Comment: Landmark trial suggests non-inferiority with use of 1 wk IV then oral therapy for pathogens causing osteomyelitis or joint infections including prosthetic, compared to all IV. Few MRSA infections though in this study from the UK. S. aureus accounted for 37.7% of all identified organisms in this 1054 patient study.

  7. Iversen K, Ihlemann N, Gill SU, et al. Partial Oral versus Intravenous Antibiotic Treatment of Endocarditis. N Engl J Med. 2019;380(5):415-424.  [PMID:30152252]

    Comment: The POET study explored converting to oral therapy to complete six weeks of therapy in stable patients with left-sided endocarditis. All patients in the oral arm received at least 10d of IV therapy. Non-inferiority was demonstrated with primary outcome all-cause mortality/unplanned cardiac surgery, emboli or relapse of bacteremia. The primary composite outcome occurred in 24 patients (12.1%) in the intravenously treated group and in 18 (9.0%) in the orally treated group (between-group difference, 3.1 percentage points; 95% confidence interval, -3.4 to 9.6; P=0.40), which met noninferiority criteria.

  8. Carr DR, Stiefel U, Bonomo RA, et al. A Comparison of Cefazolin Versus Ceftriaxone for the Treatment of Methicillin-Susceptible Staphylococcus aureus Bacteremia in a Tertiary Care VA Medical Center. Open Forum Infect Dis. 2018;5(5):ofy089.  [PMID:30568987]

    Comment: A small study from the VA; however, out of 71 patients, 38 received treatment with cefazolin and 33 with ceftriaxone. The overall rate of treatment failure was 40.8%, with significantly more failures among patients receiving ceftriaxone (54.5% versus 28.9%; P = .029). CTX is often used for convenience compared to more frequently dosed beta-lactams. This study gives some pause to the CTX-convenience approach.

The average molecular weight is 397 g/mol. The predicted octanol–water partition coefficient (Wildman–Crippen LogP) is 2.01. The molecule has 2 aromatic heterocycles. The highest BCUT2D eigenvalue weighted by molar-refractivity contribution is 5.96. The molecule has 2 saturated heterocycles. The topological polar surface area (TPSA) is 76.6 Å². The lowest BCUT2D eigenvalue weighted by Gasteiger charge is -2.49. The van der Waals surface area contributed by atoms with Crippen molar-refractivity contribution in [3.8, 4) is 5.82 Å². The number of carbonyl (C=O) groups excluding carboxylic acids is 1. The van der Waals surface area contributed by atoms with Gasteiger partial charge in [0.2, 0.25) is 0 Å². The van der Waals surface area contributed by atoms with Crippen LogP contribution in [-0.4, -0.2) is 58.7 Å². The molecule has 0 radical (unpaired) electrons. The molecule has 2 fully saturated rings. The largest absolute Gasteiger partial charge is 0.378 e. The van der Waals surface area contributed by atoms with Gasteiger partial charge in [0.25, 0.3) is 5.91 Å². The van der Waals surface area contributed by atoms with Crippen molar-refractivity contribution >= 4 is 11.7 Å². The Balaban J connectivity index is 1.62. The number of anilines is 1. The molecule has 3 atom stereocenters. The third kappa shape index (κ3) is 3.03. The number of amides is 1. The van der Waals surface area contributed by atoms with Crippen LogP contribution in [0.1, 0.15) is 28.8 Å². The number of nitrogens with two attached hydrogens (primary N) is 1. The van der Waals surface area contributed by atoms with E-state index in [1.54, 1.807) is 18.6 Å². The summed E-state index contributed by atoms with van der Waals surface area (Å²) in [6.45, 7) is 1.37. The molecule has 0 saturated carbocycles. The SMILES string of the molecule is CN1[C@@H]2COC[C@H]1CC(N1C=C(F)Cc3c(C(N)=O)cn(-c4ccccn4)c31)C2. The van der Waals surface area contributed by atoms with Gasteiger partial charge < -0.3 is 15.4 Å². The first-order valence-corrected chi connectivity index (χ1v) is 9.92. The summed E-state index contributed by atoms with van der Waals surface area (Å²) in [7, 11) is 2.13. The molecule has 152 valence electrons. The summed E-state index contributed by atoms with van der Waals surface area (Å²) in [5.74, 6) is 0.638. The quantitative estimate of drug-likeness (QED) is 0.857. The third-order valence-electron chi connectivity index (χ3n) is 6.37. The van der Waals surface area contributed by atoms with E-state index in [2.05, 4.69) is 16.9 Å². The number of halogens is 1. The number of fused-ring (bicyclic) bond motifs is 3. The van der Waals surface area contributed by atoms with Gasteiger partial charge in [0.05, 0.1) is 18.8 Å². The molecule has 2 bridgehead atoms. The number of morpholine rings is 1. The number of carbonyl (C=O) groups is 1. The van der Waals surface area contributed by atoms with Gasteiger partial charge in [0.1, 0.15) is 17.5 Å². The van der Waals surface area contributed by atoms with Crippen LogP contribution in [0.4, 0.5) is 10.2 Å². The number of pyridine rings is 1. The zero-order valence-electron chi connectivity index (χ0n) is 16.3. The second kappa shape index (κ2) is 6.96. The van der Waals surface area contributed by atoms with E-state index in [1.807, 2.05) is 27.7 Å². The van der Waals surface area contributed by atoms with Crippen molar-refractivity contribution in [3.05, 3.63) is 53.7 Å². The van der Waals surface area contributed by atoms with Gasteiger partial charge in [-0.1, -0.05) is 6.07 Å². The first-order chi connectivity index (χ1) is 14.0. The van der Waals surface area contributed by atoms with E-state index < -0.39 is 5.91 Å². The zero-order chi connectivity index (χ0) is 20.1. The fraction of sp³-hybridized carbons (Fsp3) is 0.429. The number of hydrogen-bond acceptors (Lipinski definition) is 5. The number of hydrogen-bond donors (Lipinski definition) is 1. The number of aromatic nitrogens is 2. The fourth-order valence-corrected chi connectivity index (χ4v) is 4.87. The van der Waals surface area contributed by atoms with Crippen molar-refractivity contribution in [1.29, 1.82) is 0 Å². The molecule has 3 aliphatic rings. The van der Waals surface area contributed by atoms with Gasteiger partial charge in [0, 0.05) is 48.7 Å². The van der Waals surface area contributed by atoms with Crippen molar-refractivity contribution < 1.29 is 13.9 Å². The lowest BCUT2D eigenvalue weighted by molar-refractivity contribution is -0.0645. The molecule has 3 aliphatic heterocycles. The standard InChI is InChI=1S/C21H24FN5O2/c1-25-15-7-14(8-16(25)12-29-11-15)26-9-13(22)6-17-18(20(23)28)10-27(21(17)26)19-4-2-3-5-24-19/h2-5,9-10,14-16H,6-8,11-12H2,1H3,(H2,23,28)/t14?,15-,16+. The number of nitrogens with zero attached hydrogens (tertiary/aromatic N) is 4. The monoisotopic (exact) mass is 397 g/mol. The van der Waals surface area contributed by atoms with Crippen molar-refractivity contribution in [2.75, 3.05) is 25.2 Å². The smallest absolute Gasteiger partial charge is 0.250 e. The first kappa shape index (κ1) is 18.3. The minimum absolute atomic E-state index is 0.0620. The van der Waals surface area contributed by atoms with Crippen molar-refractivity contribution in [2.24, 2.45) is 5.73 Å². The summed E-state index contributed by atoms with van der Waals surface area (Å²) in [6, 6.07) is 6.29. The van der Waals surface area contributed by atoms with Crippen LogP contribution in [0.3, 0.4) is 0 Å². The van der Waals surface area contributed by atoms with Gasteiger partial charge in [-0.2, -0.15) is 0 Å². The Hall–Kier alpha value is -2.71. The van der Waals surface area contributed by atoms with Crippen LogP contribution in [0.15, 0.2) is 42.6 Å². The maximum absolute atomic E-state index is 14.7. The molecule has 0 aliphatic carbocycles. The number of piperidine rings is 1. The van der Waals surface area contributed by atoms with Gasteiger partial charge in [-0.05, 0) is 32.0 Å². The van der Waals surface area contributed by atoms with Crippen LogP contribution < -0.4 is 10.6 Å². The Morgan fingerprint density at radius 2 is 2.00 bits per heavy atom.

9. Nambiar K, Seifert H, Rieg S, et al. Survival following Staphylococcus aureus bloodstream infection: A prospective multinational cohort study assessing the impact of place of care. J Infect. 2018;77(6):516-525.  [PMID:30179645]

    Comment: Among different hospitals, mortality rates among the pooled 1851 patients with a median age of 66 years (64% male) were analyzed. Crude 90-day mortality differed significantly between hospitals (range 23-39%) which authors attributed to many factors.

  10. Holland TL, Raad I, Boucher HW, et al. Effect of Algorithm-Based Therapy vs Usual Care on Clinical Success and Serious Adverse Events in Patients with Staphylococcal Bacteremia: A Randomized Clinical Trial. JAMA. 2018;320(12):1249-1258.  [PMID:30264119]

    Comment: Randomized trial of 509 adults with staphylococcal bacteremia, use of an algorithm compared with usual care resulted in a clinical success rate of 82.0% vs 81.5%, respectively--showing little difference and similar serious adverse events occurred in 32.5% vs 28.3% of patients, a difference that was not statistically significant but with wide confidence intervals. The trial used 14 +/- 2 d for short course vs. 28-42 days for complicated. The trial suggests that staphylococcal bacteremia can be treated by the algorithm if diagnostic and therapeutic recommendations are followed. An interesting sidebar is in the uncomplicated, short-course group, the failure rate was 25-30%.

  11. Daum RS, Miller LG, Immergluck L, et al. A Placebo-Controlled Trial of Antibiotics for Smaller Skin Abscesses. N Engl J Med. 2017;376(26):2545-2555.  [PMID:28657870]

    Comment: The trial suggests that the use of either clindamycin or TMP/SMX improves outcomes in patients with I&D, compared to I&D alone for abscesses that traditionally had only been drained.

  12. Talan DA, Mower WR, Krishnadasan A, et al. Trimethoprim-Sulfamethoxazole versus Placebo for Uncomplicated Skin Abscess. N Engl J Med. 2016;374(9):823-32.  [PMID:26962903]

    Comment: Rather surprising results from this study are in contrast to the "no antibiotic needed" dogma for uncomplicated, drained S aureus abscesses. Study suggested higher cure rates in 507 of 630 participants (80.5%) in the trimethoprim-sulfamethoxazole group versus 454 of 617 participants (73.6%) in the placebo group (difference, 6.9 percentage points; 95% confidence interval [CI], 2.1 to 11.7; P=0.005).